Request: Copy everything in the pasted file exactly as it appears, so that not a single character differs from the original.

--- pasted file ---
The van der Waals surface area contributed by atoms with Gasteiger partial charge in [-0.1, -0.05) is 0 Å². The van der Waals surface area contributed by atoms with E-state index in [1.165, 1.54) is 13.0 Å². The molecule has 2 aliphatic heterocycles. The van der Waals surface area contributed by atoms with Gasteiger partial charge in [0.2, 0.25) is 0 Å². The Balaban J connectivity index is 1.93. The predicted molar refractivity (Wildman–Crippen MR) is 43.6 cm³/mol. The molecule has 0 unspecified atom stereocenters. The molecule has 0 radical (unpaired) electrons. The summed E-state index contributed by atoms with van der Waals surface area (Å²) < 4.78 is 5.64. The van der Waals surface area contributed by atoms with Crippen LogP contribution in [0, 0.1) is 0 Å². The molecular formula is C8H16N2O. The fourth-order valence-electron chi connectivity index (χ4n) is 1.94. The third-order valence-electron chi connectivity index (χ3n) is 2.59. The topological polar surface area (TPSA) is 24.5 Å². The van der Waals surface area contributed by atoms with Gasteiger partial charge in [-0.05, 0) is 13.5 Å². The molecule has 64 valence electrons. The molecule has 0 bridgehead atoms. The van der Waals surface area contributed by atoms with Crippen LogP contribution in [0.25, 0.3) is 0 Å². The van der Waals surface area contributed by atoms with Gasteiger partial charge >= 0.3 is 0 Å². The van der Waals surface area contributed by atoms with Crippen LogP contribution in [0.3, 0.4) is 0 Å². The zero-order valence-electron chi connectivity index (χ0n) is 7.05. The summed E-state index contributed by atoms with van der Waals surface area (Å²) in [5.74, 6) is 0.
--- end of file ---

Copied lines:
The van der Waals surface area contributed by atoms with Gasteiger partial charge in [-0.1, -0.05) is 0 Å². The van der Waals surface area contributed by atoms with E-state index in [1.165, 1.54) is 13.0 Å². The molecule has 2 aliphatic heterocycles. The van der Waals surface area contributed by atoms with Gasteiger partial charge in [0.2, 0.25) is 0 Å². The Balaban J connectivity index is 1.93. The predicted molar refractivity (Wildman–Crippen MR) is 43.6 cm³/mol. The molecule has 0 unspecified atom stereocenters. The molecule has 0 radical (unpaired) electrons. The summed E-state index contributed by atoms with van der Waals surface area (Å²) < 4.78 is 5.64. The van der Waals surface area contributed by atoms with Crippen LogP contribution in [0, 0.1) is 0 Å². The molecular formula is C8H16N2O. The fourth-order valence-electron chi connectivity index (χ4n) is 1.94. The third-order valence-electron chi connectivity index (χ3n) is 2.59. The topological polar surface area (TPSA) is 24.5 Å². The van der Waals surface area contributed by atoms with Gasteiger partial charge in [-0.05, 0) is 13.5 Å². The molecule has 64 valence electrons. The molecule has 0 bridgehead atoms. The van der Waals surface area contributed by atoms with Crippen LogP contribution in [0.25, 0.3) is 0 Å². The van der Waals surface area contributed by atoms with Gasteiger partial charge >= 0.3 is 0 Å². The van der Waals surface area contributed by atoms with Crippen LogP contribution in [0.3, 0.4) is 0 Å². The zero-order valence-electron chi connectivity index (χ0n) is 7.05. The summed E-state index contributed by atoms with van der Waals surface area (Å²) in [5.74, 6) is 0.